Why gaming families are normal families.

I’ve been asking people “what is family? ” lately. Mostly people say it’s “us doing stuff together”. To be doing stuff with technology is also governed by complex rules. For example, working from home is often welcomed because it stops us falling behind at work, and work for many of us followed us home a long time ago.

Gaming is a well established popular form of media entertainment for all ages. It’s normal for parents to play games, just as once it was normal to watch tv together. It’s the one thing we do with technology we don’t associate with work.

Traditional entertainment seems expensive these days. I recently paid almost $100 for a family trip to see a movie. That seemed an extra ordinary fee for something we don’t get to own or keep.

With video stores closing, on demand television and Netflix rising, it’s less normal than ever to pay for a once off media experience that you can’t repeat, pause or later extend. Yet this it’s the myth pushed into us by fading media barons. In comparison to 160 of entertaining consumption, $80 for an interactive game is great value. Even better on black Friday.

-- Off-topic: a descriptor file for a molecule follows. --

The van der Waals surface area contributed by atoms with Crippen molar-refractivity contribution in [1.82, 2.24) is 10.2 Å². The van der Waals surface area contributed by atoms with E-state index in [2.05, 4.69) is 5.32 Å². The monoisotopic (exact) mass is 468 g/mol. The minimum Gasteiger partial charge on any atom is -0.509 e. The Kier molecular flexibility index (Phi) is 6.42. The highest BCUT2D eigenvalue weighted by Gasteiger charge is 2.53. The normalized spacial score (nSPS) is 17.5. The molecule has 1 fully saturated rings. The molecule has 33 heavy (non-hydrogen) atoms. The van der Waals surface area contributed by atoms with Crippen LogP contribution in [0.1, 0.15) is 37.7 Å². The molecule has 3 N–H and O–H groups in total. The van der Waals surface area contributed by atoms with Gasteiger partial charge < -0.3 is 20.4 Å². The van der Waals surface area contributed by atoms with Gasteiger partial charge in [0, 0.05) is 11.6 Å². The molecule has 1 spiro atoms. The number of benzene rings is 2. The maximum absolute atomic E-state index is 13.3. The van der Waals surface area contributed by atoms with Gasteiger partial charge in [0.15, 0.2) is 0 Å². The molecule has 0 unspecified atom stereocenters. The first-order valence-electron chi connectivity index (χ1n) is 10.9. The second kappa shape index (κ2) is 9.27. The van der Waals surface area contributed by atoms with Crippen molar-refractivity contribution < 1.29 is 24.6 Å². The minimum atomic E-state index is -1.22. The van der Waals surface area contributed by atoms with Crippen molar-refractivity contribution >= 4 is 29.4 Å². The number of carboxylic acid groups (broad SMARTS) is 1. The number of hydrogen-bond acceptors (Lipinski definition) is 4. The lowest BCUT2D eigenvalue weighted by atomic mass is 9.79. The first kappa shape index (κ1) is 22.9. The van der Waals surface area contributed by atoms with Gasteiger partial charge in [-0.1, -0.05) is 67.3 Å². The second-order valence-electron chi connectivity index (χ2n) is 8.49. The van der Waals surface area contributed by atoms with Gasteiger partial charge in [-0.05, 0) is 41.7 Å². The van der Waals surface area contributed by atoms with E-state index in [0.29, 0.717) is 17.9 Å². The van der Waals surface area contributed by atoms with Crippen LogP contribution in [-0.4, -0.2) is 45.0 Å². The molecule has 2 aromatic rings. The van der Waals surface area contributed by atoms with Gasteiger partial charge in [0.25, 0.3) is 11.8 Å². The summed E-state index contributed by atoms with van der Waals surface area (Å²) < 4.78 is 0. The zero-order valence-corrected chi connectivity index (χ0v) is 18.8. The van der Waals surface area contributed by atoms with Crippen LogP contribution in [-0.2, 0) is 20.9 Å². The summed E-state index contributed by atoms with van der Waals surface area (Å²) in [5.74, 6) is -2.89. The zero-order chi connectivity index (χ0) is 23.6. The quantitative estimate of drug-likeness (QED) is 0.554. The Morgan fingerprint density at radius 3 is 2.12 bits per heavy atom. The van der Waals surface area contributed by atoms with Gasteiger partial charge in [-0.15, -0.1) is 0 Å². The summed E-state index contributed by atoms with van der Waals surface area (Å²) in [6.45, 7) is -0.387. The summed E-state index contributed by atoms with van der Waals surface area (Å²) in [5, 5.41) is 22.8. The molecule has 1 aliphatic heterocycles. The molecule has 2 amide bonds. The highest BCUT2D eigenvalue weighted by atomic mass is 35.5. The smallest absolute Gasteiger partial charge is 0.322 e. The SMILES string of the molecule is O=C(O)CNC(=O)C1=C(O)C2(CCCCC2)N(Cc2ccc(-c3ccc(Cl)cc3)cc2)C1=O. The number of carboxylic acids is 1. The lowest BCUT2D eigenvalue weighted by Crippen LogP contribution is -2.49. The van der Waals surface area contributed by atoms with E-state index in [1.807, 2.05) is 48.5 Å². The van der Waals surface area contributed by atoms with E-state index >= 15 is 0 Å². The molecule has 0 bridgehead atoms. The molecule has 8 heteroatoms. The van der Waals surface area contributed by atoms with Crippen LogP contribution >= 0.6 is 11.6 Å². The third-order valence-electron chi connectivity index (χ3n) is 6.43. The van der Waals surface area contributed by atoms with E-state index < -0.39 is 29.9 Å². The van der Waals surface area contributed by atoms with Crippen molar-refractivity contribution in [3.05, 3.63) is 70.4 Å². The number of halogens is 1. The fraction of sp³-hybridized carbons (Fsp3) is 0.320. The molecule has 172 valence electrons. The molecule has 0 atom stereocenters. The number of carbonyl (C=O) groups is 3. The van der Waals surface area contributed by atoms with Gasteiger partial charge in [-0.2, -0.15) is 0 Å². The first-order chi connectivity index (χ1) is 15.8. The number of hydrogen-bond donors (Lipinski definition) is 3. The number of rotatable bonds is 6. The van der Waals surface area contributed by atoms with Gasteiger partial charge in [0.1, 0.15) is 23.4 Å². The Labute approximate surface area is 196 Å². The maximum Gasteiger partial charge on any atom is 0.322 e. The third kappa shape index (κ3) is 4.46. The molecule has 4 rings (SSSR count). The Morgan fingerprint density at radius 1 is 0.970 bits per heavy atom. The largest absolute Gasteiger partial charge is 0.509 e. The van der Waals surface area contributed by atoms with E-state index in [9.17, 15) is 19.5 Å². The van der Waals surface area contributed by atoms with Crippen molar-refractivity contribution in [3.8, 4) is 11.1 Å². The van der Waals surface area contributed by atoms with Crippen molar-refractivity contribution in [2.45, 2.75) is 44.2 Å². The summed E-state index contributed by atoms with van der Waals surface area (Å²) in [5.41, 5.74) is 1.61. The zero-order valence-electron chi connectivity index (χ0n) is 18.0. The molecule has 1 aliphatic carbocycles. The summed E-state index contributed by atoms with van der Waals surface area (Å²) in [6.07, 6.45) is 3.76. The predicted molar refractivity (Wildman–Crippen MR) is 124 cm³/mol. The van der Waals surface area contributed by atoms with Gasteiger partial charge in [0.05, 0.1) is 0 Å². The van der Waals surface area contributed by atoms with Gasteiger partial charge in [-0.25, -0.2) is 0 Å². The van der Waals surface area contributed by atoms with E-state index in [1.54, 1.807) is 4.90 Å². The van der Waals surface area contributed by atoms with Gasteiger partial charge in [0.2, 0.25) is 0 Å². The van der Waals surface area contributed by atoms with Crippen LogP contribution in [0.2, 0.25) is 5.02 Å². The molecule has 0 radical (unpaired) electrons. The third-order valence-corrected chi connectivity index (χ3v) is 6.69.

This matters because it is more normal to game in families than not. It’s abnormal to insist video games are annexed form family life unless you own a time machine or so into fifties culture that you’re turned your entire life into a role play. It’s bizarre to say they they are an addictive substance or akin to gambling.

Statistical analysis of media use supports the idea that gaming families are simply normal families. This might not suit lobbyist groups yearning for a return to the fifties … But never the less, they are just called families … and what families choose to do with their time matters more than opinion of the twin set and pearls types, but I probably should not use media to stigmatize minorities.